Burpham’s clubs, societies & organisations

Moira MacQuaide’s history of Burpham

People are, on the whole, social beings. We enjoy getting together with others of like mind to do a wide range of things, including sports. Over the years, Burpham has had many clubs, societies and organisations, all offering various activities for those who live in the area.

Some met in pubs, some in village or church halls, some in dedicated sports venues. The oldest club found in the Surrey History Centre records was for the Burpham String Band, proved by a membership card that had been printed in the 1890s. It was still going in 1905, but had been re-named the Worplesdon String Band. I wonder what happened to that?

Burpham String Band card.

Burpham Village Hall was built in 1922, and in the early days was used by the Women’s Institute and the Mothers’ Union for meetings. Strong drink was not allowed, although this was changed to let wedding parties enjoy sherry and champagne! The Church of the Holy Spirit hall on New Inn Lane, built in 1961, has provided facilities for Brownies and Guides, as well as the very popular Drop-in Club for pensioners in the parish.

Mrs Bidwell ran a Scout group at one time, but it seems that today Merrow is the place for Cubs and Scouts. Today, one of the biggest users of the village hall is Guildford u3a, a self-help learning and social organisation for those no longer in full-time employment. Group meetings include local history, digital living, genealogy, language groups, music, philosophy and many others.

Burpham Boys Football Club c.1970 (E Voller).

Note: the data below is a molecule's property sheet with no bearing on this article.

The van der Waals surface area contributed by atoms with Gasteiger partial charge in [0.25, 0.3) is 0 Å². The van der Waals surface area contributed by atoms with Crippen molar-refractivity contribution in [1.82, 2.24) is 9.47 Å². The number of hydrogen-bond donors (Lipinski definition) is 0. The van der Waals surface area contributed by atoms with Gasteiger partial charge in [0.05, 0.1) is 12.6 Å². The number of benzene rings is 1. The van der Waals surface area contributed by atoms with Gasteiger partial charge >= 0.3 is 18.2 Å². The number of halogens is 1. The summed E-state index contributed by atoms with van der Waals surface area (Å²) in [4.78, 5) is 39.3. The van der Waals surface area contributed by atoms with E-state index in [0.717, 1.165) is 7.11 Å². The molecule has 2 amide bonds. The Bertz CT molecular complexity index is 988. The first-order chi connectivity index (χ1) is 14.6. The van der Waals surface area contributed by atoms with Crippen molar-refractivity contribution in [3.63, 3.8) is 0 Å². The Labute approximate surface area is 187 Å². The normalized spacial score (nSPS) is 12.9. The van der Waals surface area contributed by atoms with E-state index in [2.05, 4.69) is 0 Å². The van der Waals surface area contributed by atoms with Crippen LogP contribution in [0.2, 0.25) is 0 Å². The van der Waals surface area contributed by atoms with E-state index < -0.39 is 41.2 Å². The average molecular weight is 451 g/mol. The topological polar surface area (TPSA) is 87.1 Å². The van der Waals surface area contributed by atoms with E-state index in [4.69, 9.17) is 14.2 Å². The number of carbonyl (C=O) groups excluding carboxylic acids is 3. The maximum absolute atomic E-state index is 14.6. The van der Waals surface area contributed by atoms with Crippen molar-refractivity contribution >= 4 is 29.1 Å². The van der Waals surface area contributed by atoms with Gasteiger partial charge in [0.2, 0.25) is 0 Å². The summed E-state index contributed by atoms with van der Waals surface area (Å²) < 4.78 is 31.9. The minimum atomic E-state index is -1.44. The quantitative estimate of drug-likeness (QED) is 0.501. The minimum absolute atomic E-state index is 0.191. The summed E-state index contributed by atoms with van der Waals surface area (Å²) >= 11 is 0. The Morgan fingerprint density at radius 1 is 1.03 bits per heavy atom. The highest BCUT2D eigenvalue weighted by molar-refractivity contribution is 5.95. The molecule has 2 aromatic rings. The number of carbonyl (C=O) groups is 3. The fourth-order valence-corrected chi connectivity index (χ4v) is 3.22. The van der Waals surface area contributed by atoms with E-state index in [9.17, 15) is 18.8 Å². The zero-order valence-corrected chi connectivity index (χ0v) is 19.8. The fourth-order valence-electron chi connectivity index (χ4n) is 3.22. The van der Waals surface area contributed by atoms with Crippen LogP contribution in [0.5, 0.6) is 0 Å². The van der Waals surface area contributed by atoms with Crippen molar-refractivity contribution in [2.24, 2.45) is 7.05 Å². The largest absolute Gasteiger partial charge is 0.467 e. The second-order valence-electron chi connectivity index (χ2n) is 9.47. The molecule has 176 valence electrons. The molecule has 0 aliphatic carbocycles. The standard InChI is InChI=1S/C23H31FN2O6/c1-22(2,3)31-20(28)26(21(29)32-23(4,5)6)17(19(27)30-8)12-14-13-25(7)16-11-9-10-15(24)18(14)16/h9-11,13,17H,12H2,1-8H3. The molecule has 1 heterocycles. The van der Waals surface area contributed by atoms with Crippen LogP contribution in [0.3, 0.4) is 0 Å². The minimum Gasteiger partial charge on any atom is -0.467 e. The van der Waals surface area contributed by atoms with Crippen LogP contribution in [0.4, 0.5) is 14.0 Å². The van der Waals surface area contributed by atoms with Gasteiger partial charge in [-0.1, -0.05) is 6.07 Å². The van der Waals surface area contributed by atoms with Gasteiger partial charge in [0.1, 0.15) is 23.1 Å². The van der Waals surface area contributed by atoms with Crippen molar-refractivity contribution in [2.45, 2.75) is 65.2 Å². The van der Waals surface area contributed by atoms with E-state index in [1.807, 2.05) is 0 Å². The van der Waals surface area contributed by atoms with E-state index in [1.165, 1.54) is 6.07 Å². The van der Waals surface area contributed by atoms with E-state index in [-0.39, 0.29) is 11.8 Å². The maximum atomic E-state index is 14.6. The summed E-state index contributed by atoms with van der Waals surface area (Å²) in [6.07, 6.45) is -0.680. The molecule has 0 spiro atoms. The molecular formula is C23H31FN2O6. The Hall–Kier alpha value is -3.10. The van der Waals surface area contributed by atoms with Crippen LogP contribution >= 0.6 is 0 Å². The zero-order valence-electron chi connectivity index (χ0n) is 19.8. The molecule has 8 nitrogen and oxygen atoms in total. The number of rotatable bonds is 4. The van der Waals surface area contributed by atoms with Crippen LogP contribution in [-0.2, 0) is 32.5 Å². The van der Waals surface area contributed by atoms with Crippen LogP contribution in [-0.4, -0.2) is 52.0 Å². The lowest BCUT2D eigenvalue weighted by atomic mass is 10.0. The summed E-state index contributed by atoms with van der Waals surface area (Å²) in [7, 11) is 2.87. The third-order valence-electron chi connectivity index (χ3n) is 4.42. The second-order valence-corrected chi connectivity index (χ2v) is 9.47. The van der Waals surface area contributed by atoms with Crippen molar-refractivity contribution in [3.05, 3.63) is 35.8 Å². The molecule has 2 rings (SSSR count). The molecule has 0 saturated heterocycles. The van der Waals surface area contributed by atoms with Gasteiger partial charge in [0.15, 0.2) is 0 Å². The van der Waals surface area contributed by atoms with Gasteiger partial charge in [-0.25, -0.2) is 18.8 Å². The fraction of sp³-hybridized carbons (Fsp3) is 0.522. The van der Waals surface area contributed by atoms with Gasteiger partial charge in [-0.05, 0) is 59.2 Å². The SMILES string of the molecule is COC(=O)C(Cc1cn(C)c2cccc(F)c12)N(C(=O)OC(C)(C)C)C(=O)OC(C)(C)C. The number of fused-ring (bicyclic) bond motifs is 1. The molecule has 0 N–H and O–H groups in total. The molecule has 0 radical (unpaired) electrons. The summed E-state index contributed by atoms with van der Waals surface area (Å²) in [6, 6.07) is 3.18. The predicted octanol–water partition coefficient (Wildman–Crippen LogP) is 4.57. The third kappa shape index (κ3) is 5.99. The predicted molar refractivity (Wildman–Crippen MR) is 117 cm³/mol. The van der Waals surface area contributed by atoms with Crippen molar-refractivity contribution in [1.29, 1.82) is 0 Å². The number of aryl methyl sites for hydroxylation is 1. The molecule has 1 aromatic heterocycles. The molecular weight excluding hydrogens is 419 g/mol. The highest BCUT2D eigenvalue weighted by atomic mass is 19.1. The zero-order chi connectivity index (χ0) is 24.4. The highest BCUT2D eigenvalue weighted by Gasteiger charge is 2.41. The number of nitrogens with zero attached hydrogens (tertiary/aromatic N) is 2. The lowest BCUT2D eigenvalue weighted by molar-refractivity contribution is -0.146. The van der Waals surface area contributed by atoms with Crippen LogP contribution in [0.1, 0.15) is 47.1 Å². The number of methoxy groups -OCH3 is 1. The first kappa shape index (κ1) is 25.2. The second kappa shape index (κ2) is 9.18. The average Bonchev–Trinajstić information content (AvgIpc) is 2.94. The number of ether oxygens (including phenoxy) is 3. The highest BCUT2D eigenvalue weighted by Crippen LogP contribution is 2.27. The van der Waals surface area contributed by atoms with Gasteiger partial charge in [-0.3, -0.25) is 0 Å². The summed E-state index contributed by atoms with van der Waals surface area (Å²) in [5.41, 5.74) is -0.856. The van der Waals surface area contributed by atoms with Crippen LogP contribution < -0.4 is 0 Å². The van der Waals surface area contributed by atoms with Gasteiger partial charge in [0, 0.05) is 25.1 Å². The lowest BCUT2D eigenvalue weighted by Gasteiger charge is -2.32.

WI medieval banquet 1989 (Gill Grainge).

The WI, which started in Canada, moved to Britain in 1915, and Burpham opened its own WI in 1931 as an afternoon group. They enjoyed wide-ranging activities and talks, and in 1936 were reported in the news to have decided, after a debate, “that married women have a better time than single women”. Such organisations rely on volunteers to make things happen, and the afternoon WI group closed down in 1991 as they were unable to find a Treasurer. However, in 1989 the Burpham Evening WI group was set up, and is still thriving today – a lively group, which provides for a range of interests for Burpham ladies. Other clubs for ladies have been the Burpham Ladies Club and the Burpham Women’s Guild.

Burpham Garden Club started in about 1960 and ran two shows a year, with trophies awarded for the best-kept summer front garden. John Boon keeps residents informed about gardening issues in each issue of Burpham Pages.

Burpham Community Association was set up in 1973 and represents the community whenever there are matters of general concern, or needs to bring issues to public attention. It liaises with the local MP, borough and county councillors, on topics such as flooding, traffic, drainage, and protection of amenities. Again, more information in each issue of Burpham Pages. Burpham Neighbourhood Forum was the first community to prepare its own neighbourhood plan, which has been adopted by the borough development plan.

Burpham Church runs several youth activities, but 60 years ago there was just Sunday School to look forward to. Then there are all the sporting organisations in Burpham. Football, for both adults and juniors, Tennis, Bowling, Table Tennis, and Darts. All have been popular in the last 70 years. With all this going on, there should be no complaints about boredom in Burpham!

u3a meeting in Burpham Village Hall.

If you are willing to share your memories and/or photos to tell us more about Burpham then please contact Moira MacQuaide, either by e-mail (moira.macquaide@gmail.com) or by phone or text (07963 756543). My book, Burpham – A Gateway to Guildford is still available from me for £10 (free delivery locally) or on Amazon, but the History of Burpham Primary School 1908-2014 is now out of print (available to borrow at Guildford Library).